Thursday, 29 April 2010

Iceland’s volcanic ash menace, but Ferry operators laugh all the way to the bank

Commentators are calling it “A pain in the ash”: The gigantic cloud of ash from an Icelandic volcano has disrupted 5000 domestic and international flights to date. This is the biggest flight disruption since the 2001 terrorist attacks; travellers have been stranded across six continents. The ash is especially dangerous for aircraft, as it can be sucked into their engines, cause them to stall and fall out of the sky. Experts say it could take days before international flights can resume normally. The cloud of thick ash has been spreading since the Eyjafjallajokull volcano erupted in a remote part of Iceland on 14 April.

British, Irish and European ferry operators are not complaining, though, as desperately stranded passengers look to rail and ferry links to cross the English Channel and the Irish Sea. P&O Ferries told Fairplay that demand for its services was “unprecedented” since airports had been closed across the UK and parts of Europe. “It is the busiest day we’ve had, bar none,” spokesperson Brian Rees said. “We can’t book any more foot passengers on our Dover services until Monday.” Rees added that there were so many calls from customers that they were going unanswered, and the company website was “struggling to deal with the additional workload”.

Ferries were particularly busy on cross Channel services. All have reported a huge increase in traffic: Mr. Phil Jones, Chief Executive of Fastnet Line that operates between Swansea and Cork spoke of an "uplift" in bookings. So did Irish Ferries and Stena Line, and P&O announced an extra service between Dover and Calais. Ferries operating to France and the Netherlands were less swamped, although Brittany Ferries saw a huge increase in numbers of travellers at Santander looking to return to the UK from Spain.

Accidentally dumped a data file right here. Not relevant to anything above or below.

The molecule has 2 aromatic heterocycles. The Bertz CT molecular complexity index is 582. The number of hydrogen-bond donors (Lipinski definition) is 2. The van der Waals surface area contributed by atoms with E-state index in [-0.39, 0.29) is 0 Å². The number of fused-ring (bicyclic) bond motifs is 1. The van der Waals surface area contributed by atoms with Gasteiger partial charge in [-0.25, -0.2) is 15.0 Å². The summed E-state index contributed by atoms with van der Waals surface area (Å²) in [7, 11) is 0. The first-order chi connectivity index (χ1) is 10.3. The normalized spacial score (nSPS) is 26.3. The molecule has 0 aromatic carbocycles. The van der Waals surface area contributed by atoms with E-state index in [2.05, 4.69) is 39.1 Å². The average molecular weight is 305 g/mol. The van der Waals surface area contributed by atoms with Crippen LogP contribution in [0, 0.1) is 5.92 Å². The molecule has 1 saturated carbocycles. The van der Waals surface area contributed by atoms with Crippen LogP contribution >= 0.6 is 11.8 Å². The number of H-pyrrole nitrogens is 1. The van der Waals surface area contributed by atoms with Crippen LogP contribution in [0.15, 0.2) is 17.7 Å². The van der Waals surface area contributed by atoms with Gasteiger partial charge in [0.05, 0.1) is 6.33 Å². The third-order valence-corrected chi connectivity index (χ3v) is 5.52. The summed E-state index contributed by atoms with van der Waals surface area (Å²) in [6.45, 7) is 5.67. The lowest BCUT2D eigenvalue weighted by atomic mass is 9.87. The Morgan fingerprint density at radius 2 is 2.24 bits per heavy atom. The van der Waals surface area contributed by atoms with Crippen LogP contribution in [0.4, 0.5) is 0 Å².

Passenger Shipping Association director Bill Gibbon confirmed the massive increase in ferry customer bookings. “Ferry members have reported unprecedented demand for both foot passenger and car bookings in the last 24 hours. Stena Line reported more than a 50% increase in business and a six-fold increase in online activity, whilst SeaFrance has reported a huge surge in bookings with an increase of 100% in foot passengers alone, with car bookings increasing by 120%. P&O Ferries took more than 3,000 foot passengers overnight whilst Irish Ferries have announced an increase in bookings, a 200% increase in calls and a surge in visits to its website. LD Lines has also experienced a 50% increase in bookings for both foot and car passengers”.

Many business travellers and tourists alike have been caught flat footed by the whole of Europe suddenly becoming a ‘no fly zone’. Some celebrities too, Whitney Houston amongst them. The singer and her entourage were forced to take a three-hour ferry ride to Dublin to be in time for a scheduled concert, driving from Birmingham to Dublin via the ferry.

Some experts say that the demand for ferry services may receive a boost long after the cloud has dispersed. "We have never experienced such a travel situation, and ferries are proving they are a reliable and valuable alternative way to travel to and from the continent. This will continue to be the case long after the volcanic ash cloud has gone on its way," says Gibbon.

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